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A Special Sneak Peek!

The Course Curriculum You'll Be Using to "Turbo-Boost" Your Playing

Getting Started
  • Making the Quickest Possible Progress with This Program - Here's a quick overview of how we're going to keep you informed and inspired.
  • Alternate Fingerings - We start your journey into the realm of "Saxophone Speed Demon" by making sure you're familiar with all of your fingering options for moving between notes as elegantly as possible.
  • The Power of Transposition - You're being set up to practice (and improvise!) like the masters, super-charging your ears and fingers at the same time.
  • Lightning-Fast and Crystal-Clean Exercise Sheet Music - There's no need to skip around the video looking for an exercise, we've got 'em all here for Bb and Eb instruments (along with concert key for reference) to read clearly on screen or download as a print-friendly PDF.
Laying the Foundation
  • Introduction + Getting the Most Out of Practicing Technique - This is where we get you set up for maximum results and encourage you to be patient with yourself.
  • The Physiology of Great Saxophone Technique - Eliminate about 50% of your technical challenges right off the bat.
Horizontal and Vertical Approaches To Scales
  • Moving Horizontally Through Major Scales - You're uncovering and overcoming surprising weak spots in what is normally the most standard (and boring!) way we've been taught to practice scales.
  • Moving Vertically Through Major Scales - Jumping around the range of the instrument, you're moving way beyond what people would normally expect to hear from a sax player.
  • Scales in Different Directions - Along with "tricking your fingers" to break you out of your areas of technical limitation, your ear-training and "musical visualisation" skills start expanding in surprising ways.
Expanding Technique and Harmonic Understanding with Modes
  • Modes of Major - Here is where we start putting your newly-supercharged technique into practice by adding to your jazz improv vocabulary.
  • All Modes of Major Starting on the Same Tonic - You're opening your melodic and harmonic concept over cool-sounding chord changes which Adam demonstrates with piano accompaniment.
  • Moving Horizontally and Vertically Through The Modes of Minor Melodic - Here we get into the stuff that sounds "outside" while actually being based on dense but correct harmony (think Trane, Brecker, Joe Henderson, Chris Potter, and other modern masters)
  • Practicing Arpeggios Using "Inners" and "Outers" - Say goodbye to boring arpeggios on auto-pilot, and hello to a hip way to add dexterity by turning arpeggios upside down and inside out.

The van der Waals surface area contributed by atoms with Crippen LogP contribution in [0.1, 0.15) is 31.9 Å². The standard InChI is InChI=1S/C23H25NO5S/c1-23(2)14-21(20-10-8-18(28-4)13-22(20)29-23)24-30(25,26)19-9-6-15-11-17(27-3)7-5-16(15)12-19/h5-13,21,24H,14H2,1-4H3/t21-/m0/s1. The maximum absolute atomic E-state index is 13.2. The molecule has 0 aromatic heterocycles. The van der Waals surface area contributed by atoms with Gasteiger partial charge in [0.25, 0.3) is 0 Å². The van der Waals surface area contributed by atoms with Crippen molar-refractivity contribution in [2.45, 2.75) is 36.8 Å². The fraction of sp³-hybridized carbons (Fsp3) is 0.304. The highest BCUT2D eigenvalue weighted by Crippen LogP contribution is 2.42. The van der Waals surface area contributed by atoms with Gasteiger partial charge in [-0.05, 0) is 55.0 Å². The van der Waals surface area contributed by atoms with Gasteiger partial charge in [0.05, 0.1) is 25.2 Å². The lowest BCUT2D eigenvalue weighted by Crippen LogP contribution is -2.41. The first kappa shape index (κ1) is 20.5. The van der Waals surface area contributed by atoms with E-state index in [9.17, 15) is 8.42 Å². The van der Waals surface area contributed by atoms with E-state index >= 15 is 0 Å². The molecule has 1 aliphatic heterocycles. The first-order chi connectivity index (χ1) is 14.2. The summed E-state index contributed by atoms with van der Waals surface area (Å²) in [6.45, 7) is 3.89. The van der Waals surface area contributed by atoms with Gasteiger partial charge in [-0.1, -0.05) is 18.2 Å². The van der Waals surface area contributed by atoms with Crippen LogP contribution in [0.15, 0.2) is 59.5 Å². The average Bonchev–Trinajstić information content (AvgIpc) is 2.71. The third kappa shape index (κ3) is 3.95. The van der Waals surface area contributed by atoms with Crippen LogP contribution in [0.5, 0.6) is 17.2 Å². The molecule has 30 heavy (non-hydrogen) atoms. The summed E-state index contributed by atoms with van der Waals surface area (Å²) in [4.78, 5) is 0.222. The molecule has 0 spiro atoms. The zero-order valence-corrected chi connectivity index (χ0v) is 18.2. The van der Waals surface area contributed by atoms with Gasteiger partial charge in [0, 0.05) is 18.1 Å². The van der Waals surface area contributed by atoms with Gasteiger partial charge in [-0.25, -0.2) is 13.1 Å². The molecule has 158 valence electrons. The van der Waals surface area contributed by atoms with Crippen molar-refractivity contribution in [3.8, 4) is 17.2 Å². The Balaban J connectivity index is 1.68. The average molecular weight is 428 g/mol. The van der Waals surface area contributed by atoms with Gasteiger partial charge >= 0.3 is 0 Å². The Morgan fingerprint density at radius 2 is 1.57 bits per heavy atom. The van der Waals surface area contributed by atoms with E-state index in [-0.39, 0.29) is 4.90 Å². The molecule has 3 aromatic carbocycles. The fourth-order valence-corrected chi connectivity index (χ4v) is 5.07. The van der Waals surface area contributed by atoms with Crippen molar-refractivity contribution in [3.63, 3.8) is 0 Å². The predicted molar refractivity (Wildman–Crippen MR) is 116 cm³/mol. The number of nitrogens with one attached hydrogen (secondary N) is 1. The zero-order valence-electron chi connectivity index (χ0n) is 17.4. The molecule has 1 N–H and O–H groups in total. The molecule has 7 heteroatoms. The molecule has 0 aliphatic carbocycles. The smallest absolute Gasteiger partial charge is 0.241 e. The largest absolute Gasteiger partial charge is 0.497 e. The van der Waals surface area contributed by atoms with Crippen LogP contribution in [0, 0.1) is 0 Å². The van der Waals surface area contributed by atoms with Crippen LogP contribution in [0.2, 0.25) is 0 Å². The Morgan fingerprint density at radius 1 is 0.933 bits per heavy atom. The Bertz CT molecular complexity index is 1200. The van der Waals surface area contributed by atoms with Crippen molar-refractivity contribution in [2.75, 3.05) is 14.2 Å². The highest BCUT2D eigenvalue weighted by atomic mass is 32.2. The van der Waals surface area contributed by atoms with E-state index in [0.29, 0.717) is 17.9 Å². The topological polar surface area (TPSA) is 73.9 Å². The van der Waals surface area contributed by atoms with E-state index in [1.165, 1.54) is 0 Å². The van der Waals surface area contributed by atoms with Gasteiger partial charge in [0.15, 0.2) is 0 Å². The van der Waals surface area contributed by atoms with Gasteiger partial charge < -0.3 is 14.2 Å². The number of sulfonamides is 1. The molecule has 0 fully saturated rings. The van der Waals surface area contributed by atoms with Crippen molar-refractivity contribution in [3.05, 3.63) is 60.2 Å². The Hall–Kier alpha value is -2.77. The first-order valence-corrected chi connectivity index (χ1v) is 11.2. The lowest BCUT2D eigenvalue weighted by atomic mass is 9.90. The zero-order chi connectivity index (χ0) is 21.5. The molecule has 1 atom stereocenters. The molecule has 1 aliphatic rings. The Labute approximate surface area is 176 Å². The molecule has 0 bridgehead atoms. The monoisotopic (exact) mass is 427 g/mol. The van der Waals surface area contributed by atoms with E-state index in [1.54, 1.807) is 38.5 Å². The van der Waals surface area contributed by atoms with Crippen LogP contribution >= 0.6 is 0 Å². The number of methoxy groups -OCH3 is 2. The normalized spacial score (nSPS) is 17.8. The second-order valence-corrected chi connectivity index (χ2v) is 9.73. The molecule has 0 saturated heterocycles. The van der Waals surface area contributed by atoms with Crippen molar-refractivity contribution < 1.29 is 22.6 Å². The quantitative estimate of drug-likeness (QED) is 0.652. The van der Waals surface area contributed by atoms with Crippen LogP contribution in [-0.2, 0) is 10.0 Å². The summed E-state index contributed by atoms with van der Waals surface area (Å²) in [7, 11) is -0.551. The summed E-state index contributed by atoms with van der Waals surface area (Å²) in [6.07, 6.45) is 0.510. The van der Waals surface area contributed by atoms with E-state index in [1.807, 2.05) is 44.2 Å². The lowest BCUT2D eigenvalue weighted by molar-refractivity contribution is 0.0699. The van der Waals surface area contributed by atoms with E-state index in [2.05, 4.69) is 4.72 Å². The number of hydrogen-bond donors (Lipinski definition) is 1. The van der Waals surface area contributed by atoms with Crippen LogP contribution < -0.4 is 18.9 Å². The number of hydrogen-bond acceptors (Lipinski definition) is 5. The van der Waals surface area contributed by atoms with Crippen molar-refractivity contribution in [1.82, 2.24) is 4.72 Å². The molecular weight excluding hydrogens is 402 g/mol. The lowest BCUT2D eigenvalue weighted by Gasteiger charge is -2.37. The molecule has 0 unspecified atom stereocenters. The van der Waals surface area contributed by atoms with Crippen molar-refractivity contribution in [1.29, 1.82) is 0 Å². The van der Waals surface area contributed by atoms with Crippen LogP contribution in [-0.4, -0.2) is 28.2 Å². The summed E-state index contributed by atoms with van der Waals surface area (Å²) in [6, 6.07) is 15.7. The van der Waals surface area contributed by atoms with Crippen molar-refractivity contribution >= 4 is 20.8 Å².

• Triad Pairs - Besides pushing your technique by moving vertically around the range of the sax, you're learning "Coltrane-esque" patterns that you can immediately use in your solos.
Diatonic Intervals
  • Diatonic Intervals in Alternating Directions - Tackle these with everything you got, and you'll have laid the foundation for busting out with super-high-energy melodic lines (and if you're ready, flex your "altissimo muscles" too!).
  • Turning Your Technique Practice Into New Melodic Content for Your Solos - Using Adam's approach to ultra-efficient practice, here's where you continue building technical chops while igniting your creativity and moving past your repertoire of "licks".
Working with Chromatics
  • Chromatic Scale - The Horizontal Aspect - Here you're "snaking" through the range of the horn, developing "fancy fingerwork" that makes your playing super-clean, eliminating those amateurish-sounding "blips" between notes.
  • Chromatic Intervals - Your fingerwork gets even fancier here, with patterns that sound awesome in your solos, moving you at breakneck-speed across a bunch of tonal centers.
Putting It All Together
  • A Practical Guide to Practicing the Material - Here's where you're offered just one of many possible ways to work all of this into your practice sessions in a way that keeps you motivated and seeing results.

Your Instructor

Adam Larson
Adam Larson

Adam Larson is a saxophonist, recording artist, composer and educator who began playing saxophone at the age of 11. Described by critic Howard Reich of The Chicago-Tribune as “a player for whom the word ‘prodigious’ was coined”, by Peter Hum of the Ottawa Citizen as “a saxophonist who brings Donny McCaslin and Mark Turner to mind”, and by Nate Chinen of The New York Times as “the sort of jazz musician who gets flagged early on as a promising talent and then hustles to meet every requirement for success”, Larson has garnered numerous awards that distinguish him as one of the most promising artists of his generation. Adam holds BM and MM degrees in Jazz Performance from The Manhattan School of Music, where he graduated with honors as a Master's student as the recipient of the William H. Borden Award for Outstanding Performance in Jazz.

Adam is an endorsed artist for P. Mauriat saxophones and Vandoren reeds, ligatures and mouthpieces.